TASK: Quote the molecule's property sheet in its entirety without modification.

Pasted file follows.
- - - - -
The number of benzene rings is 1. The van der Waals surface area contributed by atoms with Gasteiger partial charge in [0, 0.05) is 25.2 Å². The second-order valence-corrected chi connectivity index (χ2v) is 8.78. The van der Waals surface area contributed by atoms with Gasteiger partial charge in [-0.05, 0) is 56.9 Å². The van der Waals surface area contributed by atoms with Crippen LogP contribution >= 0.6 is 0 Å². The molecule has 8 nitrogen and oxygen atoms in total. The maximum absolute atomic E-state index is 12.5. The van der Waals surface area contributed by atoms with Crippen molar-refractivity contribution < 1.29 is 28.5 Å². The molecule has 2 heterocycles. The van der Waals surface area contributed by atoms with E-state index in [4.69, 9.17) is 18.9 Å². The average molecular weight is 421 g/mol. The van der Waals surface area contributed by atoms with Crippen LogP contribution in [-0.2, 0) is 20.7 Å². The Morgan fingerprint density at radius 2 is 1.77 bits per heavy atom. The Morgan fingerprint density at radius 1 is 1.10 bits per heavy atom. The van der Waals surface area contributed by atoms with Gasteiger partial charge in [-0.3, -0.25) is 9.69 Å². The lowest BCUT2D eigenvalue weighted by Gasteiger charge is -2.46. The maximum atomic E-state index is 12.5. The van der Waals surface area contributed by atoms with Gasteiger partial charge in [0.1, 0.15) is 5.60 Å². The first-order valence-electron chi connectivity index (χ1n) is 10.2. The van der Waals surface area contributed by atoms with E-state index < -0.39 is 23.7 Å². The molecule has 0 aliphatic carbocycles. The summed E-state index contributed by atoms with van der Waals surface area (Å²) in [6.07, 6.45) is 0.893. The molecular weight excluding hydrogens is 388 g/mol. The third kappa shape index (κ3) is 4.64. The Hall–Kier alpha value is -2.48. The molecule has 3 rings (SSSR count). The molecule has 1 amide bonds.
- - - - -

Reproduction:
The number of benzene rings is 1. The van der Waals surface area contributed by atoms with Gasteiger partial charge in [0, 0.05) is 25.2 Å². The second-order valence-corrected chi connectivity index (χ2v) is 8.78. The van der Waals surface area contributed by atoms with Gasteiger partial charge in [-0.05, 0) is 56.9 Å². The van der Waals surface area contributed by atoms with Crippen LogP contribution >= 0.6 is 0 Å². The molecule has 8 nitrogen and oxygen atoms in total. The maximum absolute atomic E-state index is 12.5. The van der Waals surface area contributed by atoms with Crippen molar-refractivity contribution < 1.29 is 28.5 Å². The molecule has 2 heterocycles. The van der Waals surface area contributed by atoms with E-state index in [4.69, 9.17) is 18.9 Å². The average molecular weight is 421 g/mol. The van der Waals surface area contributed by atoms with Crippen LogP contribution in [-0.2, 0) is 20.7 Å². The Morgan fingerprint density at radius 2 is 1.77 bits per heavy atom. The Morgan fingerprint density at radius 1 is 1.10 bits per heavy atom. The van der Waals surface area contributed by atoms with Gasteiger partial charge in [-0.3, -0.25) is 9.69 Å². The lowest BCUT2D eigenvalue weighted by Gasteiger charge is -2.46. The maximum atomic E-state index is 12.5. The van der Waals surface area contributed by atoms with Gasteiger partial charge in [0.1, 0.15) is 5.60 Å². The first-order valence-electron chi connectivity index (χ1n) is 10.2. The van der Waals surface area contributed by atoms with E-state index < -0.39 is 23.7 Å². The molecule has 0 aliphatic carbocycles. The summed E-state index contributed by atoms with van der Waals surface area (Å²) in [6.07, 6.45) is 0.893. The molecular weight excluding hydrogens is 388 g/mol. The third kappa shape index (κ3) is 4.64. The Hall–Kier alpha value is -2.48. The molecule has 3 rings (SSSR count). The molecule has 1 amide bonds.